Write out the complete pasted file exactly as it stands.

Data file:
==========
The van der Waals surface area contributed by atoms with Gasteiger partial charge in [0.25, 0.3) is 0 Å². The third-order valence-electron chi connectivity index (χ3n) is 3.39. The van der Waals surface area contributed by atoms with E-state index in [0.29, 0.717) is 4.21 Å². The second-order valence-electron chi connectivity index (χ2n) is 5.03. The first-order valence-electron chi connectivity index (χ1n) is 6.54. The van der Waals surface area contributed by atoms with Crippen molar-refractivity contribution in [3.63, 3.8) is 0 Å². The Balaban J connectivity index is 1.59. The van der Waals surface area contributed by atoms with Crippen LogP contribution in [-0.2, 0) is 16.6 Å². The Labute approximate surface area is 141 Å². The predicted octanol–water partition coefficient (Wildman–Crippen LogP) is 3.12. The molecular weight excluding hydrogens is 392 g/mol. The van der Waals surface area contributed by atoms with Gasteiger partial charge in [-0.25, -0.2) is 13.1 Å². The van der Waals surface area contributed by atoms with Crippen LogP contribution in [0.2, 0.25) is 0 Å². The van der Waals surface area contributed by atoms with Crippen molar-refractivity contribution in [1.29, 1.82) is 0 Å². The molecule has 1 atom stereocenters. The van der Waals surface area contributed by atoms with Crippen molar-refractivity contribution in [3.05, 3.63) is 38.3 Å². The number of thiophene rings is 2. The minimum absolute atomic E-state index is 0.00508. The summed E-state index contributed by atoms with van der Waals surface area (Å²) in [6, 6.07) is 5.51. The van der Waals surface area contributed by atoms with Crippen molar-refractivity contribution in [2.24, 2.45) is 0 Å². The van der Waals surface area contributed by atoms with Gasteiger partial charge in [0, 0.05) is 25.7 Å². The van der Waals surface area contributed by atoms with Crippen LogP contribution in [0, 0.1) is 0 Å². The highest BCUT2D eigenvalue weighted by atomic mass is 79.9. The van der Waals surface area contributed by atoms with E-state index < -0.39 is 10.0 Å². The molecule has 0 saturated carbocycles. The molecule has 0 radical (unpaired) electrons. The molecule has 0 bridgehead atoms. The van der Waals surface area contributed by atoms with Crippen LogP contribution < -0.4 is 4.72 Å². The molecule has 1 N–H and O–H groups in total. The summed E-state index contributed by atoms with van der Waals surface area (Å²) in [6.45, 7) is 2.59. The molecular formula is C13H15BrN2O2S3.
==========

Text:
The van der Waals surface area contributed by atoms with Gasteiger partial charge in [0.25, 0.3) is 0 Å². The third-order valence-electron chi connectivity index (χ3n) is 3.39. The van der Waals surface area contributed by atoms with E-state index in [0.29, 0.717) is 4.21 Å². The second-order valence-electron chi connectivity index (χ2n) is 5.03. The first-order valence-electron chi connectivity index (χ1n) is 6.54. The van der Waals surface area contributed by atoms with Crippen molar-refractivity contribution in [3.63, 3.8) is 0 Å². The Balaban J connectivity index is 1.59. The van der Waals surface area contributed by atoms with Crippen LogP contribution in [-0.2, 0) is 16.6 Å². The Labute approximate surface area is 141 Å². The predicted octanol–water partition coefficient (Wildman–Crippen LogP) is 3.12. The molecular weight excluding hydrogens is 392 g/mol. The van der Waals surface area contributed by atoms with Gasteiger partial charge in [-0.25, -0.2) is 13.1 Å². The van der Waals surface area contributed by atoms with Crippen LogP contribution in [0.2, 0.25) is 0 Å². The van der Waals surface area contributed by atoms with Crippen molar-refractivity contribution in [1.29, 1.82) is 0 Å². The molecule has 1 atom stereocenters. The van der Waals surface area contributed by atoms with Crippen molar-refractivity contribution in [3.05, 3.63) is 38.3 Å². The number of thiophene rings is 2. The minimum absolute atomic E-state index is 0.00508. The summed E-state index contributed by atoms with van der Waals surface area (Å²) in [6, 6.07) is 5.51. The van der Waals surface area contributed by atoms with Crippen molar-refractivity contribution in [2.24, 2.45) is 0 Å². The van der Waals surface area contributed by atoms with Gasteiger partial charge in [0, 0.05) is 25.7 Å². The van der Waals surface area contributed by atoms with Crippen LogP contribution in [0, 0.1) is 0 Å². The highest BCUT2D eigenvalue weighted by atomic mass is 79.9. The van der Waals surface area contributed by atoms with E-state index < -0.39 is 10.0 Å². The molecule has 0 saturated carbocycles. The molecule has 0 radical (unpaired) electrons. The molecule has 0 bridgehead atoms. The van der Waals surface area contributed by atoms with Crippen LogP contribution < -0.4 is 4.72 Å². The molecule has 1 N–H and O–H groups in total. The summed E-state index contributed by atoms with van der Waals surface area (Å²) in [6.45, 7) is 2.59. The molecular formula is C13H15BrN2O2S3.